I have spent so long facing situations I had no power to change or fight against that my physiology is all fucked up. I resort to the freeze response as my first port of call because for so long there has been no way to run away from it, and no way to fight it.

Telling me to just keep going, or pull my fucking finger out and crack on, just doesn’t help any more.

…..

I just cried for 10 min, calmed down for another 10 min then spent over half an hour lying on the floor in savasana listening to music.

I feel a lot better.

That thing where you should really, really let your body complete the stress response.

Yeah.

I’m going to go with, “well that was rather unpleasant” as my statement for the day.

I’m also sticking with “god, my brain sucks”.

Life is hard enough right now without you, my darling brain, making it 50 times worse, thanks.

Hope you’re having a better go of the new year than me.

I’ll be back soon my dears

…..

I have survived today and the world hasn’t ended. Baby steps, Nessie.

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6 thoughts on “The Freeze Response to Chronic Stress – a Description

  1. I know a lot of this far to well (I was stitchscience on here, you may or may not remember me but I too live in the valley of PhD shit).I’ll just tell you this, where you have labels I have bears and I love my thumb. It will be gone from your life soon and f*ck it then you can print a copy off and hold a burning ceremony for it (I’m planning a viking funeral for mine). A paragraph is a paragraph, its a fair few step ups from watching the cursor blink at you and its better than just a word or a sentence. As you said yourself you survived today and the world didn’t end, that is a massive win.

    • Ooo, hey, yes I remember you!
      Thumbs are amazing and seriously underrated. Whenever people give me grief, I remind myself there are far more destructive ways to self-soothe, so fuck’em. Plus, you always have your thumb with you. Bears? Toy bears? 😀

      Now that is an idea I can get behind. A viking funeral pyre for my thesis… ooo, I do love a good bonfire.

      I wrote a couple more paragraphs after this blog post, so definitely winning. Going to celebrate by going to bed.
      And as Mum was saying, tomorrow is a new day and it will look better in the moring.
      Hope you have a good day/night whatever timezone you’re in x

  2. Aw hon.

    If it helps at all, I did pretty much exactly this in the last few days before one of my biggest thesis deadlines, and it was horrible and miserable and I wanted to die and contemplated just leaving without my degree rather than having to look at that damn thing again…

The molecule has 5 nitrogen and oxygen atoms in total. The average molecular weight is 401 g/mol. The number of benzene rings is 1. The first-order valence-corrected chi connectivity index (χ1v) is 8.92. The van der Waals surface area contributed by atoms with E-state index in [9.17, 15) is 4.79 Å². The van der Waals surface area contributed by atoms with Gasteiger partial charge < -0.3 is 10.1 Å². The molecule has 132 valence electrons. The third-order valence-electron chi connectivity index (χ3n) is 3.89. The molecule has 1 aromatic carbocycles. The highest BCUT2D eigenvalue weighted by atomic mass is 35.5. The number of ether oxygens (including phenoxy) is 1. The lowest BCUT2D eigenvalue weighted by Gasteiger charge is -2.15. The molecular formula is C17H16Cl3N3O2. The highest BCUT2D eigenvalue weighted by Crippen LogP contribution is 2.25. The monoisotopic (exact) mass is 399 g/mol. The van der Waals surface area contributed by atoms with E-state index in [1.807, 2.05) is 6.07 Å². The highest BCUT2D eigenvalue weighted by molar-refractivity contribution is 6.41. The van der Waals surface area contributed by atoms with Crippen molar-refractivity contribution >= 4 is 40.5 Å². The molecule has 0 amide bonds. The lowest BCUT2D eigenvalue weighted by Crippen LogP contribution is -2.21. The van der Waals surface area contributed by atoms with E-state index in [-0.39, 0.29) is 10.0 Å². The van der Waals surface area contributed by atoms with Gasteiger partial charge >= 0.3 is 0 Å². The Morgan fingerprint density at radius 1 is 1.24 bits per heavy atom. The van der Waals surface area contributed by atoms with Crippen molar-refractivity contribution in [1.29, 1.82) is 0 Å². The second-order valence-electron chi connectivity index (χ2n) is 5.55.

And then somehow I got through it and did it anyways. It still makes me want to vomit a little knowing that my thesis is out there with my name on it, as it’s seriously a TERRIBLE piece of shit, but I did the thing. They gave me the degree. It ended, and I left. Halle-fucking-lujah.

    I’m so sorry you are having to go through this. But the intensity of the horribleness is not necessarily proof that you can’t get to the other side.

    *hugs*

    I believe in you.

  3. Hey Nessiemonster. Wish I could say something useful and profound, but if I can’t do that I can at least share your misery. 😛 I am sitting here at my work laptop reading blogs on WordPress and doing my thesis stress-relief response, which is listening to audio stories. In the meantime I have a confusing mess of statistics waiting for me. I am right where you are, and yeah, it sucks. It’s funny though. My stress responses are still present, and I’ve cried over this mess of a task more than once in the recent past. But the physical symptoms as they used to exist are so much milder since I moved a state away from my college town. I used to have regular chest pain, difficulty breathing, and I would wake up on many days with my jaw aching after a night of grinding my teeth. All that, at least, is gone. Is it a sign that I’m checking out mentally from this project, and therefore am even less likely to finish it? I don’t know. It’s a distinct possibility. But I’m going to sign out of WordPress in a minute and try to figure out one more step in my statistics. One more thing. Even if I should be making 10x that much progress this evening, at least it is a step forward. If I ever make it through this mess I will SO be having my own thesis-burning ceremony!!

    • I’m all for sharing the misery!

      I hope the milder stress symptoms is a good thing? The chest pain and breathing difficulty sounds scary. I was reading about stress and burn-out the other day and oh boy does the description of burn-out I linked to describe my experience with the PhD. It might be worth looking at? Unfortunately the tips for coping with it involve reducing your stressors and taking time off – things that aren’t usually an option fo PhD students, and not for people with lots of unavoidable life stressors going on either!

      So, that leaves us both with “One more step”, always one more step. Good luck with the statistics, it’s a complete nightmare at the best of times. :-/
      Enjoy your audio stories.